A widely used facility for both teaching and research is the Physics Department's Machine Shop. Under the direction of Randy Bachman, the machine shop has been thoroughly modernized and now includes a variety of state-of-the-art CNC machines available to both students and faculty upon completion of training.
Mines' ultrafast science research lab is a new state-of-the-art facility with over 3,700 square feet of research space. The laboratory features a broad array of laser systems, from high repetition rate oscillators to three kHz repetition rate ultrafast Ti:sapphire amplifiers. The high-power amplifier can produce compressed pulses 10mJ in energy and 20fs in duration. The system also has adaptive pulse shaping and a deformable mirror for beam phase control/manipulation. With the available harmonic conversion and parametric amplification of these laser sources, ultrafast light is available across the spectrum-from 200 nm to 10 µm. A complete array of diagnostics is available, including imaging spectrometers, Shack-Hartmann wavefront sensor, high speed detectors, spectrally resolved autocorrelators for complete pulse characterization (FROG), GHz oscilloscopes, waveform generators, lock-in amplifiers (up to 200 MHz), etc. We have three home-built multi-photon microscope systems with complete scanning and imaging capability.
The Mesoscopic Physics Laboratory pursues research in traditional mesoscopic topics such as waves in random media and quantum chaos, as well as a variety of applications in materials characterization using both laser ultrasound and electromagnetic waves from 70 GHz to several THz. For laser ultrasound we use high-power Q-switched IR lasers as sources and a scanning laser Doppler vibrometer as a particle wave sensor. Our workhorse system for millimeter and submillimeter work is an ABMillimetre sub-millimeter wave vector network analyzer. This has been augmented with a home-made high-finesse open-cavity resonator that allows us to measure the complex permittivity of thin films as well as carrier concentration. We also use an all-fiber femtosecond laser to do pump-probe phase-coherent time domain THz measurements.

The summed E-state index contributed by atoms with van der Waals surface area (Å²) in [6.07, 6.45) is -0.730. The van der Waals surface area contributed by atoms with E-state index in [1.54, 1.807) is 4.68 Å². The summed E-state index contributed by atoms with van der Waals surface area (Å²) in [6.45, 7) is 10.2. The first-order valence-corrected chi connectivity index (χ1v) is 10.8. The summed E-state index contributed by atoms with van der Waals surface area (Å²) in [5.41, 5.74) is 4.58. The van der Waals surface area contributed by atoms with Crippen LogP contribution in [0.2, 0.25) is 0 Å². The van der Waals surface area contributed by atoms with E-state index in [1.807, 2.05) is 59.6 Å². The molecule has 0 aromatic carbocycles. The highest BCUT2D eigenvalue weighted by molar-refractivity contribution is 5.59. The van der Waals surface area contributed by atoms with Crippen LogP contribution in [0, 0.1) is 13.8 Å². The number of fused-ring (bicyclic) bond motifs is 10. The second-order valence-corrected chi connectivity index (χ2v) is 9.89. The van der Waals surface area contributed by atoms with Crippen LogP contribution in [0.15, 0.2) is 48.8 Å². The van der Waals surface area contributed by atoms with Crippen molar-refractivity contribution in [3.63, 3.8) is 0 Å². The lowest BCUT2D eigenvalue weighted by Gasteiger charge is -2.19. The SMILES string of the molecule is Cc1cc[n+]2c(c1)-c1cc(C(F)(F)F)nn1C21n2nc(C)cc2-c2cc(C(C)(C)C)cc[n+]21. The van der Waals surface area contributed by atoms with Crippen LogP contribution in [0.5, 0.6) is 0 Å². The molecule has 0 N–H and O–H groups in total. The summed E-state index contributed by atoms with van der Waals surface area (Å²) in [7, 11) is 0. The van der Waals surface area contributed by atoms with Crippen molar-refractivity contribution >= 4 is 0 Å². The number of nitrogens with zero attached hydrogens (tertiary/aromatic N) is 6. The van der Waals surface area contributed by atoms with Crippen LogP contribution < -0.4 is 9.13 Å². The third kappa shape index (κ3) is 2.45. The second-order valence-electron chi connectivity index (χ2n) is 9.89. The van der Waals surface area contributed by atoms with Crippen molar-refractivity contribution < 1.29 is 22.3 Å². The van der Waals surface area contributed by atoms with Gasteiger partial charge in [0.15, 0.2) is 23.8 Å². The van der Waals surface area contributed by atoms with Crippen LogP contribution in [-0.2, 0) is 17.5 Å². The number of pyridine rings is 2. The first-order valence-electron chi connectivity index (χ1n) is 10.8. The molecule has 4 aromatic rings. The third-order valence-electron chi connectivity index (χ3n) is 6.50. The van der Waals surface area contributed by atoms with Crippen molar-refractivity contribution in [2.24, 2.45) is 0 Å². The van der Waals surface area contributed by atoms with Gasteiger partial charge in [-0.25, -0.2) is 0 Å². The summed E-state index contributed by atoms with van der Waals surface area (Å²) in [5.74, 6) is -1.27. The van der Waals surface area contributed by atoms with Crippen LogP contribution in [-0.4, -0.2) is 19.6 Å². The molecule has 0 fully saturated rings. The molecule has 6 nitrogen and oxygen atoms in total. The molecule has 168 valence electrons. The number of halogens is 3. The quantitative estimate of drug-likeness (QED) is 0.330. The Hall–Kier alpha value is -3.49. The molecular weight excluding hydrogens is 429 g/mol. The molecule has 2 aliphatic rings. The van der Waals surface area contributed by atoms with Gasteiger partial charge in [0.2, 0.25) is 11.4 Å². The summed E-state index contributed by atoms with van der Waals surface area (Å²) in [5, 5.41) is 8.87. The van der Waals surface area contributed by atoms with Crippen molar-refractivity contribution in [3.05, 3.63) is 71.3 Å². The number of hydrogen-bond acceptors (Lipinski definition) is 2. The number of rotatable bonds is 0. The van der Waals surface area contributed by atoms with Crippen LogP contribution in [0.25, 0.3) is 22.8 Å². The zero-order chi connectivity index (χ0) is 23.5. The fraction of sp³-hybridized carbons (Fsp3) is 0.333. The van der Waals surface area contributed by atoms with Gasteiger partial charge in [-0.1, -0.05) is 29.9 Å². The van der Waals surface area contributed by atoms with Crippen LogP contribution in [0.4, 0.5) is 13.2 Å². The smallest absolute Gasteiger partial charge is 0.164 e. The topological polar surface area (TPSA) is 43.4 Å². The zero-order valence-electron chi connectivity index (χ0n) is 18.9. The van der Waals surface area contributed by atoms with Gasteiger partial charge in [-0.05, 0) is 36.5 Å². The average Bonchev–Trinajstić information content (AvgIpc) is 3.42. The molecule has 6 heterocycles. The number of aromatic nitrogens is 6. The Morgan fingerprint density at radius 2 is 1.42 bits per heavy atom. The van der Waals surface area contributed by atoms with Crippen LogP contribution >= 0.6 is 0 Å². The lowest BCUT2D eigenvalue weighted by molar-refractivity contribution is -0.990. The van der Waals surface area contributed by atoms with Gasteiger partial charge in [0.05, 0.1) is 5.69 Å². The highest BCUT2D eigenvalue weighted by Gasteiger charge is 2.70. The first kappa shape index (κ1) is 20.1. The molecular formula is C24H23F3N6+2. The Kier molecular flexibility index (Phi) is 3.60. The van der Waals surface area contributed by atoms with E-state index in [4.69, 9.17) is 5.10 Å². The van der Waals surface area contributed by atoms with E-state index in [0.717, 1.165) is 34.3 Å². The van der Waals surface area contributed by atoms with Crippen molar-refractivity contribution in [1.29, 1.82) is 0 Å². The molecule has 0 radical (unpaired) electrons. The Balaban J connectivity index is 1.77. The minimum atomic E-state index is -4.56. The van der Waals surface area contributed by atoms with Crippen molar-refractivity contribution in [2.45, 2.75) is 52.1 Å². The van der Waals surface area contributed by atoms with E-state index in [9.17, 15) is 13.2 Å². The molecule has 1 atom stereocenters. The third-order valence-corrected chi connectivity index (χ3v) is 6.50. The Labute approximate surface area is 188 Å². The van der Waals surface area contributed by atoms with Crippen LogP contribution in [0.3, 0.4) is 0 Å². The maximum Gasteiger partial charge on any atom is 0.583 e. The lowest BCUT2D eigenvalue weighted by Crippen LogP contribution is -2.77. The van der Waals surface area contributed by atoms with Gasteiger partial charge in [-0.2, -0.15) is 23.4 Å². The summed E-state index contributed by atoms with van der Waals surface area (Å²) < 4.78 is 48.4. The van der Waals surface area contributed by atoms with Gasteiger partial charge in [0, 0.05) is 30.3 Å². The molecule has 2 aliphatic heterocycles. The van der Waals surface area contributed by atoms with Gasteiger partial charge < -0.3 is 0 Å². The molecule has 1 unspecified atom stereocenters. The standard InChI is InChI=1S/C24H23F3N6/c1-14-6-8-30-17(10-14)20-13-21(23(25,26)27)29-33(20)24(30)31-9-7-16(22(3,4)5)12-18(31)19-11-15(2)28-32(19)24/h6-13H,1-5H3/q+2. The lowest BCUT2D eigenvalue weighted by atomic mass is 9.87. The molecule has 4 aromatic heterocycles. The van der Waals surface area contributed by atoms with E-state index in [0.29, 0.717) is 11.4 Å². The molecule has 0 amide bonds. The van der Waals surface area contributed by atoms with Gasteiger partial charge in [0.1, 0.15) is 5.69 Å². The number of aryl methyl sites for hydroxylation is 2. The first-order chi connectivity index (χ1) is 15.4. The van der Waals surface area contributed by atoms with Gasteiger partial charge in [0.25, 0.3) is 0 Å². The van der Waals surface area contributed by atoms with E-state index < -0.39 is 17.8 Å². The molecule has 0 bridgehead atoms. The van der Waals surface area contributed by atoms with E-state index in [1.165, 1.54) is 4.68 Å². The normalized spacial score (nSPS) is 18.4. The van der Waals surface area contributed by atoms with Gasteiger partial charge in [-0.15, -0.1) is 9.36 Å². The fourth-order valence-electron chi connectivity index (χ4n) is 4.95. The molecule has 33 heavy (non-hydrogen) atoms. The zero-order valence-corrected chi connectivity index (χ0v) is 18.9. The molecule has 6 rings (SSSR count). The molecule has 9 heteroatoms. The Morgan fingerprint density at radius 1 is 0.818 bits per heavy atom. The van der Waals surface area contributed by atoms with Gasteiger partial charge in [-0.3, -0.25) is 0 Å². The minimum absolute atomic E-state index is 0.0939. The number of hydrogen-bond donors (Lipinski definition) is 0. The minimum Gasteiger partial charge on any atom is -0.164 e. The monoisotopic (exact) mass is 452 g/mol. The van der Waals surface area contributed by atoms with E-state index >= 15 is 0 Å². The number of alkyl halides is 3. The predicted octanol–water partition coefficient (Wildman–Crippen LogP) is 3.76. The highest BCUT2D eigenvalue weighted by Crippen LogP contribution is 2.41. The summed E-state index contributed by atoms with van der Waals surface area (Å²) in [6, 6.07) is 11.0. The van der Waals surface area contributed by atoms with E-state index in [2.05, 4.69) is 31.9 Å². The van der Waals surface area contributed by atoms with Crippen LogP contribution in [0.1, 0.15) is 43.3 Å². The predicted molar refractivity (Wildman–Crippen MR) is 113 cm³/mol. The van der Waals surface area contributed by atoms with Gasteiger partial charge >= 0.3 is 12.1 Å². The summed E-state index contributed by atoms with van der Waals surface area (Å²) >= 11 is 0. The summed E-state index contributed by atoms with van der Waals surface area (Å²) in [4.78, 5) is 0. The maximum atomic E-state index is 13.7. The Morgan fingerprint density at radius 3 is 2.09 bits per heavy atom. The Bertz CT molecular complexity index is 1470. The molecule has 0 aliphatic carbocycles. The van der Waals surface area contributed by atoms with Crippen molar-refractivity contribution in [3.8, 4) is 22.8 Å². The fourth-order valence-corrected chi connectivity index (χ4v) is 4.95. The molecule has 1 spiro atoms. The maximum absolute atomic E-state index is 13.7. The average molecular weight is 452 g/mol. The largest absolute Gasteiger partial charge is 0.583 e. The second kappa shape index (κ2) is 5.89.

The Renewable Energy Materials Research Science and Engineering Center (REMRSEC) maintains four different laboratories in three different buildings on campus. The Processing Lab, located in MH425, contains a variety of different equipment for thin film deposition, annealing, wafer Si device fabrication, photolithography, electronic characterization, and optical characterization. The Chemical Vapor Deposition Lab, located in HH302, houses a plasma enhanced chemical vapor deposition cluster tool used to deposit amorphous or nanocrystalline silicon and a Si nanoparticle reactor. The Synthesis Lab, located in HH323, contains numerous fume hoods for wet chemistry and polymer membrane synthesis, two dry glove boxes, a dynamic vapor sorption measurement system, and several other apparatus supporting work in the lab. The Characterization Lab, located in GRL231 (a lab shared with the John Scales research group) provides optical and electronic characterization facilities including Electron Spin Resonance, Thermal Deflection Spectroscopy, photoluminescence, FTIR, and optical absorption & reflection measurements.
CdTe Photovoltaics Lab: Mines has contributed to thin film CdTe photovoltaic technology development for over 15 years. This work has helped CdTe to become the lowest cost technology for making photovoltaic power plants. Our CdTe Photovoltaics Lab, located in Meyer Hall 430, contains all of the equipment required to make efficient CdTe solar cells starting from a bare glass substrate. Materials and processes include sputtered Cd2SnO4 transparent conducting oxide, evaporated CdS, vapor transport deposited CdTe, evaporated ZnTe, evaporated Ni or Au, and annealing in tube furnaces. Our lab reliably produces CdTe solar cells with efficiency over 10%, and our best cells have reached efficiencies in the low-to-mid teens.